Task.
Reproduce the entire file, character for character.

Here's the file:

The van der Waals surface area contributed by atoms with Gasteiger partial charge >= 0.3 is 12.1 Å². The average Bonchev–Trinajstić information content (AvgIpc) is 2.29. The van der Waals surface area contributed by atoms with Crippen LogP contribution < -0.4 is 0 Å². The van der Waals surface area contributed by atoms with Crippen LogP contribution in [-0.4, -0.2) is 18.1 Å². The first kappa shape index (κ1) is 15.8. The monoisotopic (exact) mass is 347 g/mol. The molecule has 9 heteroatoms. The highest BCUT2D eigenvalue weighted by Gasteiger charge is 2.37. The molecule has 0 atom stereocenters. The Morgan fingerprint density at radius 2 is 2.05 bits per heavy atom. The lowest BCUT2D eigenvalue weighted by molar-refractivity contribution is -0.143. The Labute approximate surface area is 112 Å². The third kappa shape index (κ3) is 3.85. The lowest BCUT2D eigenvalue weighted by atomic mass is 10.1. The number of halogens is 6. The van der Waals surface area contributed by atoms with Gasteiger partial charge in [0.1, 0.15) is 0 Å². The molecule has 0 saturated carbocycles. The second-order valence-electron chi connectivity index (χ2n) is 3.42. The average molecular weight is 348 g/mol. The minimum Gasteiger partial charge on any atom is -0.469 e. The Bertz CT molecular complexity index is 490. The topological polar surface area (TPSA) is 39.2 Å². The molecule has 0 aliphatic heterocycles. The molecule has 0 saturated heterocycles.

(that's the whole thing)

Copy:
The van der Waals surface area contributed by atoms with Gasteiger partial charge >= 0.3 is 12.1 Å². The average Bonchev–Trinajstić information content (AvgIpc) is 2.29. The van der Waals surface area contributed by atoms with Crippen LogP contribution < -0.4 is 0 Å². The van der Waals surface area contributed by atoms with Crippen LogP contribution in [-0.4, -0.2) is 18.1 Å². The first kappa shape index (κ1) is 15.8. The monoisotopic (exact) mass is 347 g/mol. The molecule has 9 heteroatoms. The highest BCUT2D eigenvalue weighted by Gasteiger charge is 2.37. The molecule has 0 atom stereocenters. The Morgan fingerprint density at radius 2 is 2.05 bits per heavy atom. The lowest BCUT2D eigenvalue weighted by molar-refractivity contribution is -0.143. The Labute approximate surface area is 112 Å². The third kappa shape index (κ3) is 3.85. The lowest BCUT2D eigenvalue weighted by atomic mass is 10.1. The number of halogens is 6. The van der Waals surface area contributed by atoms with Gasteiger partial charge in [0.1, 0.15) is 0 Å². The molecule has 0 saturated carbocycles. The second-order valence-electron chi connectivity index (χ2n) is 3.42. The average molecular weight is 348 g/mol. The minimum Gasteiger partial charge on any atom is -0.469 e. The Bertz CT molecular complexity index is 490. The topological polar surface area (TPSA) is 39.2 Å². The molecule has 0 aliphatic heterocycles. The molecule has 0 saturated heterocycles.